West End Comics is Perfect for Parkdale
The section of Queen street outside Kirk’s front window is called ‘West Queen West’, and all manner of collectors already know this neighbourhood and the ‘antiques alley’ at the corner of Queen and Roncesvalles. There’s no less than ten used furniture shops in this part of town, and they all congeal to become a shopper’s market for buying vintage goods. West End Comics is now part of this cultural milieu and thrives in this section of the city, which lies just beyond the shadow of the new condo towers where new money meets old in the part of town we call Parkdale.
Its no surprise that cool comics, games and toys do well in this culturally sophisticated quarter. Sandwiched among the antique shops in lower Parkdale is exactly where you’d expect to find the best comic shop in the city. The place opened because Kirk loves comics and he realized that there were no good shops in the West End which carried his favourite books. He knew other devotees were also searching and suspected there were more.
Kirk opened West End Comics in the autumn of 2012 and in just over five years he’s become a fixture in the community. When this author asked Kirk, what sells the best? The man replied without too much hesitation that the trade publications which are paperbacks put out by small press, indie stuff, things like that. “Don’t get me wrong, we’ve got tons of superhero stuff too – from traditional classics to all the new releases”. Kirk pointed to the racks of Marvel Comics, but then went on to explain how the indie novels with fresh premises were out-selling the big brand action-hero themed publications at the local level.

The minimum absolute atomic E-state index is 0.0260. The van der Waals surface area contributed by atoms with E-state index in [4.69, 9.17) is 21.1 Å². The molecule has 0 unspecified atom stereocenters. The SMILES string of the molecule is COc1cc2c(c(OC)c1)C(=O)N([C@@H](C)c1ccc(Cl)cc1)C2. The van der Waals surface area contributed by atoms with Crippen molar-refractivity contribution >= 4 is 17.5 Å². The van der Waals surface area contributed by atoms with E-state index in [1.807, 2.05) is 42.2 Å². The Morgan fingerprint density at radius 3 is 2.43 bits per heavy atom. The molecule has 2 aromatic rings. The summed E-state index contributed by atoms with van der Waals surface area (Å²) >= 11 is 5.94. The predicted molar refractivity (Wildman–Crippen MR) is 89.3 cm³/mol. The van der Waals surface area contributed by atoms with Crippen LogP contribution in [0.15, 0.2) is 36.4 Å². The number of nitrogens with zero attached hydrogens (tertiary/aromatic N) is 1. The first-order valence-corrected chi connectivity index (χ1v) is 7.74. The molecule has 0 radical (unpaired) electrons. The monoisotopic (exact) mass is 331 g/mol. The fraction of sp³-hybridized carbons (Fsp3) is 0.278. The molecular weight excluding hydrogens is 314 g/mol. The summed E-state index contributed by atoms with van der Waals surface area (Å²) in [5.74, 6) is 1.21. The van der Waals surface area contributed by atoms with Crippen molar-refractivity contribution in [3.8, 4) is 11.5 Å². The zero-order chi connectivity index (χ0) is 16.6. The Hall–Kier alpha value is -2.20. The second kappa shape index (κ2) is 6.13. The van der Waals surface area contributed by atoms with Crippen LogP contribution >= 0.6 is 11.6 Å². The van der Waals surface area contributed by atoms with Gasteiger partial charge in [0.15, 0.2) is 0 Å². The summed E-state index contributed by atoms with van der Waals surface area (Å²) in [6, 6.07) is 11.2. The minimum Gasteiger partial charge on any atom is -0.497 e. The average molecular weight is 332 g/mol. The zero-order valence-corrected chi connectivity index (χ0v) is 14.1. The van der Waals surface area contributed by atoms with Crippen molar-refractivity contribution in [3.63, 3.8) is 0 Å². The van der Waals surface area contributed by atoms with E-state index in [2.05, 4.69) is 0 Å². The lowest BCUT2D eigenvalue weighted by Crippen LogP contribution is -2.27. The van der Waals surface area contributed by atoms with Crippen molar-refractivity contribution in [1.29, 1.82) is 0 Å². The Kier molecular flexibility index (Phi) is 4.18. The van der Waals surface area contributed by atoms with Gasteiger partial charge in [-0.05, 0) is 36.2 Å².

And of course there is mass Star Wars and Star Trek collectibles because Kirk is a fan of these science fiction titles. And while that’s predictable, the rest of the shop is full of surprises. This really isn’t a typical comic book shop as there’s odd swag here that grabs and holds different shoppers’ eyes. Unusual action figures, strange statues, castle-building and defending games and novelty items, cuff-links, piggy banks, and retro tin toys. The most pleasing part of this print paradise is how well arranged the merchandise appears on display. Shoppers scan the shelves from left to right, and the characters parade before their eyes. Everything is sorted into sections for easy perusal which begets pinpointing that perfect gift or missing collectible.
Kirk has a wide selection of graphic novels, up to date weeklies and more awesome stuff for fans, readers and collectors to explore and enjoy. This author is excited about that.
West End Comic Books has pretty good video on YouTube,
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*Bronze Age comic books denotes a period in the history of American superhero comic book to run from 1970 to 1985, and Silver Age is considered to cover the period from 1956 to circa 1970, while the Golden Age of Comic Books describes an era of American comic books from the late 1930s to 1955.